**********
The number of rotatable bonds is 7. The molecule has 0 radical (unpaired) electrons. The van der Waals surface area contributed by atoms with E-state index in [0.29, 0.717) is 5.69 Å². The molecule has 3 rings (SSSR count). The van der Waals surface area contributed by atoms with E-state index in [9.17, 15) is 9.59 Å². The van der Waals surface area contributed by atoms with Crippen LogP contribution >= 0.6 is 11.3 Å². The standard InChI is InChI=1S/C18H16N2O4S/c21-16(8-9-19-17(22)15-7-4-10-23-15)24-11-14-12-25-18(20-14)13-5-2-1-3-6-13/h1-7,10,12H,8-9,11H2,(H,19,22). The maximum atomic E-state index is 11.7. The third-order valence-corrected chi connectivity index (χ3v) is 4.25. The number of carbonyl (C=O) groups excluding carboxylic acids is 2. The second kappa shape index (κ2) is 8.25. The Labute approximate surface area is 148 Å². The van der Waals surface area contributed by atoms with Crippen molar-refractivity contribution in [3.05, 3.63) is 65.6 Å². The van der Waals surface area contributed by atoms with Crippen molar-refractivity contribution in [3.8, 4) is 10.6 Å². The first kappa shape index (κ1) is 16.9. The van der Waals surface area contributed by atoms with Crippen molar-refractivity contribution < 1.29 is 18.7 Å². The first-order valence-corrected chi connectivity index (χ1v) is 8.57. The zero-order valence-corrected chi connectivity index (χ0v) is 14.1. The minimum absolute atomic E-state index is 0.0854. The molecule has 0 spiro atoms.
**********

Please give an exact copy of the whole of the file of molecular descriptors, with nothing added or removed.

The number of rotatable bonds is 7. The molecule has 0 radical (unpaired) electrons. The van der Waals surface area contributed by atoms with E-state index in [0.29, 0.717) is 5.69 Å². The molecule has 3 rings (SSSR count). The van der Waals surface area contributed by atoms with E-state index in [9.17, 15) is 9.59 Å². The van der Waals surface area contributed by atoms with Crippen LogP contribution >= 0.6 is 11.3 Å². The standard InChI is InChI=1S/C18H16N2O4S/c21-16(8-9-19-17(22)15-7-4-10-23-15)24-11-14-12-25-18(20-14)13-5-2-1-3-6-13/h1-7,10,12H,8-9,11H2,(H,19,22). The maximum atomic E-state index is 11.7. The third-order valence-corrected chi connectivity index (χ3v) is 4.25. The number of carbonyl (C=O) groups excluding carboxylic acids is 2. The second kappa shape index (κ2) is 8.25. The Labute approximate surface area is 148 Å². The van der Waals surface area contributed by atoms with Crippen molar-refractivity contribution in [3.05, 3.63) is 65.6 Å². The van der Waals surface area contributed by atoms with Crippen molar-refractivity contribution in [3.8, 4) is 10.6 Å². The first kappa shape index (κ1) is 16.9. The van der Waals surface area contributed by atoms with Crippen molar-refractivity contribution < 1.29 is 18.7 Å². The first-order valence-corrected chi connectivity index (χ1v) is 8.57. The zero-order valence-corrected chi connectivity index (χ0v) is 14.1. The minimum absolute atomic E-state index is 0.0854. The molecule has 0 spiro atoms.